Iceland volcano: hikers evacuated as lava gushes from new fissures


Steam and lava erupted Monday from a new fissure in an Icelandic volcano that began to erupt last month, prompting the evacuation of hundreds of hikers who had come to see the spectacle.

The new fissure, first detected by a tourist helicopter, was about 500 meters (550 yards) long and roughly one kilometer (about half a mile) from the original eruption site in the Geldinga Valley.

Iceland’s Department of Emergency Management announced an immediate evacuation of the area.

He said there was no imminent danger to life due to the site’s distance from popular hiking trails.

“Two new cracks opened around the place where people were walking, so […] we just clear the area to find out what is happening, “said Sigurjon Veigar, a member of the search and rescue team.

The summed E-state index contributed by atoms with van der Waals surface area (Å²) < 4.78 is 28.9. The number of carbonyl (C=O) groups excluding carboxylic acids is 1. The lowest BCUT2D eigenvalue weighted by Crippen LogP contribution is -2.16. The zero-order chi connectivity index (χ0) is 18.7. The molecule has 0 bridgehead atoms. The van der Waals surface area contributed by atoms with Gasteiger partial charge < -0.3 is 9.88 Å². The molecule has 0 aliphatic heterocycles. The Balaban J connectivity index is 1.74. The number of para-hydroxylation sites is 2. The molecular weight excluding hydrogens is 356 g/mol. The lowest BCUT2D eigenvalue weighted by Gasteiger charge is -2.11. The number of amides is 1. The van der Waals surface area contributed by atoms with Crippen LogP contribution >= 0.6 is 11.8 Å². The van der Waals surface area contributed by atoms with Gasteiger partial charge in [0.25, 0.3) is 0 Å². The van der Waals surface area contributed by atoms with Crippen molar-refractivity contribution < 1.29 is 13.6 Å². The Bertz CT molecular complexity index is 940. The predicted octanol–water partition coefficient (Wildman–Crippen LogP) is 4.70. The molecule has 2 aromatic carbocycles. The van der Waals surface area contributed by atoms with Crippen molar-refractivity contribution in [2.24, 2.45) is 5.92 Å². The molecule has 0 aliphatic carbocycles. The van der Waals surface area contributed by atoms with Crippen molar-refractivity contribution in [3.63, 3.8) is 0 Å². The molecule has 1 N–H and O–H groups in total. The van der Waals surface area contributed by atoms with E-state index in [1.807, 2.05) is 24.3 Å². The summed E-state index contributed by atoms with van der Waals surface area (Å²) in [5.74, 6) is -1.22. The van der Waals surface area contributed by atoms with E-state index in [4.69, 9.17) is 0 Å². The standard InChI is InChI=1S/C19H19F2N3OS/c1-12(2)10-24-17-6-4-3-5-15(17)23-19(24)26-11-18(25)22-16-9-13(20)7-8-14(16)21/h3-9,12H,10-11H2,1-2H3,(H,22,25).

Live images of the area showed small jets of lava coming from the new fissure.

Iceland’s Met Office said the new volcanic activity was not expected to affect traffic at nearby Keflavik airport.

The long dormant volcano on the Reykjanes Peninsula in southwestern Iceland came to life on March 20 after tens of thousands of earthquakes struck the area in the past three weeks.

It was the first volcanic eruption in the area in almost 800 years.

Hordes of tourists

The volcano’s proximity to Iceland’s capital Reykjavik, some 32 kilometers (20 miles) away, has brought a steady stream of tourists to the area, even with the country in partial lockdown to combat the coronavirus.

About 30,000 people have visited the area since the eruption began, according to the Icelandic Tourist Board.

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